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Holocaust Days of Remembrance 2012: Honoring Wallenberg, Obama at Holocaust Museum

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WASHINGTON--Never again.

Thursday is Holocaust Remembrance Day, marking the genocide of six million Jews and others by Nazi Germany. The date is pegged to the anniversary of the Warsaw ghetto uprising. There are a variety of activities surrounding the days marking what in Hebrew is called Yom HaShoah. On Monday, President Barack Obama is speaking at the U.S. Holocaust Memorial Museum and Raoul Wallenberg is being honored here today.

Obama, in his speech at the museum, is expected to discuss genocide prevention and announce appointments to the Atrocities Prevention Board he created last year.

In a statement released on Thursday to mark Yom HaShoah, Obama said, "On this Holocaust Remembrance Day, I join people of all faiths across the United States, in Israel and around the world in paying tribute to all who suffered in the Shoah--a horrific crime without parallel in human history. We honor the memory of six million innocent men, women and children who were sent to their deaths simply because of their Jewish faith. We stand in awe of those who fought back, in the ghettos and in the camps, against overwhelming odds. And in the year of the 100th anniversary of the birth of Raoul Wallenberg, we are humbled by the rescuers who refused to be bystanders to evil.

"On this day, and all days, we must do more than remember. We must resolve that "never again" is more than an empty slogan. As individuals, we must guard against indifference in our hearts and recognize ourselves in our fellow human beings. As societies, we must stand against ignorance and anti-Semitism, including those who try to deny the Holocaust. As nations, we must do everything we can to prevent and end atrocities in our time. This is the work I will advance when I join survivors and their families at the United States Holocaust Memorial Museum on Monday. This must be the work of us all, as nations and peoples who cherish the dignity of every human being."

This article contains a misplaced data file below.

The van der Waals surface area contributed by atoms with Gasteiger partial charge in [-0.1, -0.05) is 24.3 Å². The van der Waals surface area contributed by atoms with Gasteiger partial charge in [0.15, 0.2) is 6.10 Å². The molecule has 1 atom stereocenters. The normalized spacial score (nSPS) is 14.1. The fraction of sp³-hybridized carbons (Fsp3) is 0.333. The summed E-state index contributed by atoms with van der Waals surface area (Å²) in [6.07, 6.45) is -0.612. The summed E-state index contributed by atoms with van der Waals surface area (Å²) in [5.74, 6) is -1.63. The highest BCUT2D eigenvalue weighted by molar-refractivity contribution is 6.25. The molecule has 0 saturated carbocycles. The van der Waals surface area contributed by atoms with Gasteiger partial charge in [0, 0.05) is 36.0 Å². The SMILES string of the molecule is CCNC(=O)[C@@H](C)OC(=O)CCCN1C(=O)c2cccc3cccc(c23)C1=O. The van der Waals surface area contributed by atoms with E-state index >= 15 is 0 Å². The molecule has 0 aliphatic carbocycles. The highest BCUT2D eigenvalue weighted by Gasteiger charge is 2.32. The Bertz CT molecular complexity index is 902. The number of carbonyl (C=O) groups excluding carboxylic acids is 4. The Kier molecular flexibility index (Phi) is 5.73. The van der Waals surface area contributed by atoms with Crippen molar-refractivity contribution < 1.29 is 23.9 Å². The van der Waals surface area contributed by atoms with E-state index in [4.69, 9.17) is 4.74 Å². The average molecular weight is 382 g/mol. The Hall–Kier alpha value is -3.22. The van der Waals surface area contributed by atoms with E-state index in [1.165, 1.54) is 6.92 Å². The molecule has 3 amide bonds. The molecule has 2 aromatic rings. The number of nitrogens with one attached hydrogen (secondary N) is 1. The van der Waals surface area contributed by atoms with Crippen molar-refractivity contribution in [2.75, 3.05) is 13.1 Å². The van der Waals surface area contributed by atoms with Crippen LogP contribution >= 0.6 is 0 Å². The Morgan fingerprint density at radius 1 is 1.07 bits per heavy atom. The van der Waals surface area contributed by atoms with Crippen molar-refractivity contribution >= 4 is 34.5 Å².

Wallenberg was the Swedish business man and diplomat who, at great risk to himself, saved tens of thousands of Jews. This year marks the 100 years since his birth and the Swedish government is devoting the year to commemorate his life. In Washington, the Swedish Embassy is hosting several events today remembering Wallenberg's courage, taking place in connection with Holocaust Remembrance Day.

The Speaker of the Swedish Parliament, Per Westerberg, Swedish Princess Madeleine and members of the Wallenberg family are part of a symposium on Wallenberg's life--how one man can make a difference--at the Swedish Embassy, co-sponsored by the U.S. State Department and the Lantos Foundation.

A related exhibit on Wallenberg's life, " To me there is no other choice" created by the Swedish Institute and the Living History Forum opens at the Swedish Embassy today.

State Department Special Envoy to Monitor and Combat Anti-Semitism Hannah Rosenthal is in Sweden this week to honor Wallenberg and for other related activities.

From the State Department: "Rosenthal will travel to Sweden from April 23-26, 2011. This visit will include stops in Stockholm and Malmö to consult with Swedish officials and local Jewish communities, and to participate in an event honoring Swedish diplomat and Holocaust rescuer Raoul Wallenberg during this 100th anniversary year of his birth.
In Stockholm, Special Envoy Rosenthal will meet with the Swedish Ministry of Foreign Affairs and representatives of the Jewish community. She will be a keynote speaker at a seminar on the changing face of anti-Semitism hosted by the Institute for Security and Development Policy."